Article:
Musicheads Essentials: Talking Heads - Remain in Light

Talking Heads - Remain in Light
Album art for Talking Heads's "Remain in Light" (Album Art)
Musichead Essentials - The Talking Heads
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My pick this time for Musicheads Essentials is the 1980 avant-pop masterpiece from Talking Heads, Remain in Light. Written during a chapter of extreme creative exploration for the band, Remain in Light is not only considered by many to be Talking Heads' crowning achievement, but one of the greatest albums of the 1980s.

After working with experimental music mastermind Brian Eno for albums two and three, Talking Heads reconnected with Eno in a recording studio in the Bahamas to brainstorm ideas for their fourth LP. The band had already begun toying with a novel new approach to songwriting: one based not on melodies or traditional song forms, but looped, repeating instrumental riffs, written collectively, inspired heavily by the improvisatory structures of African music. Eno, electrified by what he heard, jumped in to helm the project that would wind up as one of the most kinetic, stunningly innovative examples of whimsical hybrid-rock ever committed to tape.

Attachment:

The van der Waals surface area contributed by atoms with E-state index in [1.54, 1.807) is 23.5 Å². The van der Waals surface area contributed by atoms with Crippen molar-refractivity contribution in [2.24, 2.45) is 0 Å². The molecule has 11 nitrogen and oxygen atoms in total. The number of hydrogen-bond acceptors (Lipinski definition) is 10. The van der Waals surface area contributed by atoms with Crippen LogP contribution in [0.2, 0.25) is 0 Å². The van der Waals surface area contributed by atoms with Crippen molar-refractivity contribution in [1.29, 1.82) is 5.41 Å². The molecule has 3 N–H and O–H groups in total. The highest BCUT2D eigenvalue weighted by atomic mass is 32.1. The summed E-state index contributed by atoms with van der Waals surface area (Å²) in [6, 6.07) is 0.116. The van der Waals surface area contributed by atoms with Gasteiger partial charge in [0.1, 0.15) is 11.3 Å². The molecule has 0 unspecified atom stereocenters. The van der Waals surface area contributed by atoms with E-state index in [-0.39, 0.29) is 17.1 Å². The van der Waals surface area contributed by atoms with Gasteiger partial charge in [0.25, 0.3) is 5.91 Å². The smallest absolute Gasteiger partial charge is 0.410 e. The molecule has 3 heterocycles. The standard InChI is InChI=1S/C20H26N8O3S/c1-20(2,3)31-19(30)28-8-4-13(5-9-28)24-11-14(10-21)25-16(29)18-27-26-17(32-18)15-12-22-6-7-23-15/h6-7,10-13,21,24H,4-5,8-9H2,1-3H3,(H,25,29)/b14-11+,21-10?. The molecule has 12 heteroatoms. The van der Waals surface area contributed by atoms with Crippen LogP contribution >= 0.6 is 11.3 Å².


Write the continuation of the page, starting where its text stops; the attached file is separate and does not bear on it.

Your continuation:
I first encountered Remain in Light through the song that counts as most people's intro to the record: the stupefyingly weird and wonderful "Once in a Lifetime," which in a way serves as a perfect summation of all the elements that make up the album as a whole. Propulsive, simultaneously funky and totally alien, it was as disorienting as it was impossible to sit still for. In my mind, "Once in a Lifetime" is one of the greatest songs in rock history — a spasmodic burst of 20th century angst melded to one of the most original, inspired grooves ever.

From there, the album stretches out in either direction with a set of infectious, thumpy tunes that all contain one overriding characteristic: none contain more than one chord each. Every composition is focused around its core groove, its structure in every case assembled in painstaking detail. From the sweaty "Born Under Punches (The Heat Goes On)" to the frenetic "The Great Curve," each track sounds like a snippet of some perpetual composition that we've joined in progress and that will go on forever after the fadeout.

Remain in Light is required listening for anyone interested in successful pop avant-gardism — one of the finest examples in rock music of raw experimentation yielding something surprisingly accessible and enjoyable. To this day, the album stands alone as a snapshot of pure invention, sounding like nothing else before or since.

Steve Seel